Blue pizza for lunch, a library equipped with beds and galaxy-themed classrooms are just some of the clever and creative ideas a Lancaster primary school has designed with a little help from Lancaster University researchers.
Senior Research Fellow Dr Joseph Lindley, from Lancaster University’s design-led research laboratory ImaginationLancaster, and Research Associate Dr Jesse Benjamin have been working with year 4 pupils at Ryelands Primary and Nursery School, on a special project which encouraged them to imagine what school could look and be like.
The research project is trying to understand how best to teach children about the power of artificial intelligence, focusing on the new breed of image generators that can create photo-realistic images from text descriptions.
The researchers went to the school once a week for six weeks to work with two Year 4 classes to show them how to use AI to generate images.
[Children of Year 4 class interact with an AI image generator during one of their sessions with the Lancaster University researchers]
A unique aspect of this work was to explore whether giving the pupils a hands-on experience of experimenting with AI would increase their understanding of the technology, enhancing language skills necessary to use it, and raising awareness of key questions such technologies raise like the nature of creativity or ownership.
After giving the pupils a crash course in how the technology worked, the project asked the classes to use the AI to imagine how their school could be different.
Next week (May 16) the school will host an event to celebrate the project and will launch their newly imagined 'prospectus'.
This will comprise an exhibition of images created by the children which capture their vision of their school.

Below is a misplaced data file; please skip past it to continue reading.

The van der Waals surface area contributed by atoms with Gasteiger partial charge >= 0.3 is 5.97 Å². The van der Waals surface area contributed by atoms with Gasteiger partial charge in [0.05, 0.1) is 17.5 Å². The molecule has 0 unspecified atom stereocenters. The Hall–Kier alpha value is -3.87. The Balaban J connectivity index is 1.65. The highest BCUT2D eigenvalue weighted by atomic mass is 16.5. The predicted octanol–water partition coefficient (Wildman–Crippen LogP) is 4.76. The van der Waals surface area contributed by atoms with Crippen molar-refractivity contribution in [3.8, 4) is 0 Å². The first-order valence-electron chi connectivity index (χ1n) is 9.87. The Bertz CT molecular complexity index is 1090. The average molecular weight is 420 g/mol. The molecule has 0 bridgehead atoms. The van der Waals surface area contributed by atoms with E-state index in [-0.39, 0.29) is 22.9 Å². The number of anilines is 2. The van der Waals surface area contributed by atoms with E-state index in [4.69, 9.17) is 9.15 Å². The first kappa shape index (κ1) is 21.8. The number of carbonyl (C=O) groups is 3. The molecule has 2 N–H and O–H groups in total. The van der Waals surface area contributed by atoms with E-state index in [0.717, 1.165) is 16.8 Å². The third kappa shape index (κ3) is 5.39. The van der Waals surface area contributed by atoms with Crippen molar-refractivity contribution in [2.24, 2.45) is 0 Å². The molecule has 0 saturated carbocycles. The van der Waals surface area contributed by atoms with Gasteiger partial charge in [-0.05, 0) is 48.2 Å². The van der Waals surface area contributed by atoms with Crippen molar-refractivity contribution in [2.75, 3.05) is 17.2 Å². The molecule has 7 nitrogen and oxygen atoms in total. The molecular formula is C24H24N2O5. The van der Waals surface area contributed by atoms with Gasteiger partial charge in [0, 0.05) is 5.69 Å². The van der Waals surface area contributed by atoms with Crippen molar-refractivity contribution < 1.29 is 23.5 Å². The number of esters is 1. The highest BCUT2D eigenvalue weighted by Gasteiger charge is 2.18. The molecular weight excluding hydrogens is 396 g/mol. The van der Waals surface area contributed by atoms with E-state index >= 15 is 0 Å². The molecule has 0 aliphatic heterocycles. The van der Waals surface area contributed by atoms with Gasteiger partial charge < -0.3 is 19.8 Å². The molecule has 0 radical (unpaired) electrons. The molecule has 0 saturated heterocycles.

Ideas also included a corridor with swimming lanes, a colour-changing Willow tree, food-dances in class and growing murals.
Parents and carers will be invited to attend the showcase of achievements, as well as have the opportunity to get hands-on with the AI technology and learn from their own children.
The project is part-funded by Dr Lindley’s UKRI Future Leaders Fellowship, which aims to understand, gather evidence about and promote leadership for Design Research.
Said Dr Lindley: “Everyone involved, the research team, the teachers, and the pupils, all found that this type of approach to learning about AI is a good one. Getting hands-on and actually using the technology makes the complexities and ethical dilemmas so much easier to understand. The students took to it incredibly quickly.”
Junior, one of the Year 4 pupils, said: “We got to learn new things – to understand prompts, seeds, negative prompts and guidance – it was all brand new to us. We got to find out about how learning could be in the future – and we loved it!”
Headteacher Mrs Linda Pye added: “This has been an incredible learning opportunity for the Year 4 pupils of Ryelands. This is a rapidly advancing area that as teachers we know very little about, so the project has been unique and impactful for all involved. The children were engaged and excited by their new learning and we can’t wait to share it with parents and our school community.”Back to News